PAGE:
The Business Year

Hoda Younan

LEBANON - Telecoms & IT

Tapping Talent

Country Manager Lebanon and Neighboring Indirect Markets, Microsoft


Hoda Sleilaty Younan took the helm of Microsoft Lebanon in October 2012, as Country Manager of Lebanon and Neighboring Indirect Markets (Iraq and Afghanistan). Younan concentrates her efforts on five main areas, including empowering SMEs through innovative Microsoft technology, cloud computing, inspiring digital lifestyles, enabling educational institutions and governments with technological platforms, and contributing to the growth of the Lebanese IT sector.

TBY talks to Hoda Younan, Country Manager Lebanon and Neighboring Indirect Markets at Microsoft, on exporting services, the importance of education, and the regional situation.

How would you evaluate the importance of Lebanon to Microsoft in the context of the company’s global reach?

Lebanon is a gateway for innovation in the region and a base for talent. Lebanon has proven to be resilient and even with the current geopolitical situation, we are growing year after year compared to other countries around us. Lebanese IT companies have been successful in taking their services not only to the Gulf and Africa regions, but to Europe as well. Microsoft is helping the country keep a leading edge when it comes to technology and innovation, and empowering its citizens, businesses and educational institutions with programs like TechDays, Imagine Cup and MACH (Microsoft Academy for College Hires). Microsoft is pioneering the next generation technology in Lebanon.

Could you tell us more about Microsoft’s relationship with the Lebanese universities?

Education is one of Microsoft’s main pillars. We work closely with the Ministry of Education and Higher Education in Lebanon as well as public and private organizations to drive transformation in the school and faculty experience through technology. The well-established education system in the country is fertile ground for Microsoft to achieve our overarching mission to help students and educators realize their full potential through strategies and programs such as Microsoft Global Forum, Microsoft Partners in Learning, Imagine Cup, IT Academy, Student Advantage, and DreamSpark. We also support entrepreneurs and start-ups through programs tailored specifically for them like BizSpark, TechDays, and DevCamps.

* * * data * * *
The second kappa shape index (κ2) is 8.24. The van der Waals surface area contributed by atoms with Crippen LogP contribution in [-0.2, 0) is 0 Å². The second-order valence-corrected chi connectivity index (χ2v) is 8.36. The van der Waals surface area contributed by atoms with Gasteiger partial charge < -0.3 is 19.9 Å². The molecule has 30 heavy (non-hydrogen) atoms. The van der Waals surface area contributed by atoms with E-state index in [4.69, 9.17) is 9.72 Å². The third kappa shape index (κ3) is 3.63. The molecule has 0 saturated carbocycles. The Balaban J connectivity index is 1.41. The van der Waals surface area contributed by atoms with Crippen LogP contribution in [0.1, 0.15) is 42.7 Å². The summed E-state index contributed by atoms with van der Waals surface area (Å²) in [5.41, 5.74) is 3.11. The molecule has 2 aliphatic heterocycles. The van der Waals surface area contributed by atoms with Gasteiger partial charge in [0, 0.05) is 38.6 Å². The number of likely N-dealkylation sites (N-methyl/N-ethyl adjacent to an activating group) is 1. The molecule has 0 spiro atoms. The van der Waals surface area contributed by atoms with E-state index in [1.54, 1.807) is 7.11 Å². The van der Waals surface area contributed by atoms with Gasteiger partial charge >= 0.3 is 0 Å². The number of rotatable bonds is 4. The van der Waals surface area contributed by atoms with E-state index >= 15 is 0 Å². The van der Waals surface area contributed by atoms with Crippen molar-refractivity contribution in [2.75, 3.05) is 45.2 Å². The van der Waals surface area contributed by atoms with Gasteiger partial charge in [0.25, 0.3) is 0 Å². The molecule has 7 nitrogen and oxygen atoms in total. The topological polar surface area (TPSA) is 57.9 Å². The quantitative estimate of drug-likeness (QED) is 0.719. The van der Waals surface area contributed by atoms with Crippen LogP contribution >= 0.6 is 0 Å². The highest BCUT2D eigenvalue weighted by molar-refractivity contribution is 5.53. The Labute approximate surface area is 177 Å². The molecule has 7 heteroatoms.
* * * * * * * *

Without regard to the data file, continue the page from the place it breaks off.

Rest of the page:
Considering the country’s solid education system, how would you assess Lebanon’s potential to become a regional technology hub?

Lebanon is an incubator for talent; add to this the rock-solid education system and the people with the right exposure and ideas, and you get a country full of potential and possibilities. Microsoft is working closely with government entities, individuals, businesses and educational institutions to help establish Lebanon as a technology and innovation hub in the region.

What makes the Lebanese market unique and which of Microsoft’s products generate the most sales in Lebanon?

Although a continuing economic slowdown is being reported within the context of the adverse spillover effects of the regional conflict, the analysis of economic sectors report an increase in productivity of small and medium enterprises flourishing under these circumstances compared to bigger enterprises: small and medium business and entrepreneurs are the hope of the country. This is how we build a thriving local partnership ecosystem that is at the core of our support for the local IT economy. The right tools and partnerships can help people connect to valuable skills and new jobs, help businesses grow and secure future stability for the country. Large enterprises and SMEs alike are all moving towards the cloud. Many of our partners in Lebanon started out as young startups and we helped them develop their businesses and take their offering outside the Lebanese borders to the whole Middle East, North Africa and even Europe.

How would you describe the success of Windows 8 in the region and specifically in Lebanon, as well as the adoption rate in terms of both users and software developers?

Windows 8 was a complete transformation for people to adopt. Windows 8.1 came after we really listened to everyone and made a lot of changes to adapt to what people wanted. Here you have to divide between consumers and enterprises when it comes to adoption. On the consumer side, the adoption is much better because in general, Windows 8 is coming with new tablets that have touch capabilities. On the enterprise side, the adoption is gradual because you have more testing and compatibility that has to be done, but I believe it’s progressing in the right direction.

What other steps is Microsoft taking to enhance its competitiveness in the local market?

We are in the process of introducing Windows 10, which is currently available for review, with a wide range of experiences designed to usher in a new era of more personal computing. Windows 10 will be delivered as a service to offer a safe, innovative and updated experience for the supported lifetime of the device. As the world’s first holographic computing platform, Windows 10 enables new ways to communicate, create and explore that are more personal and human.



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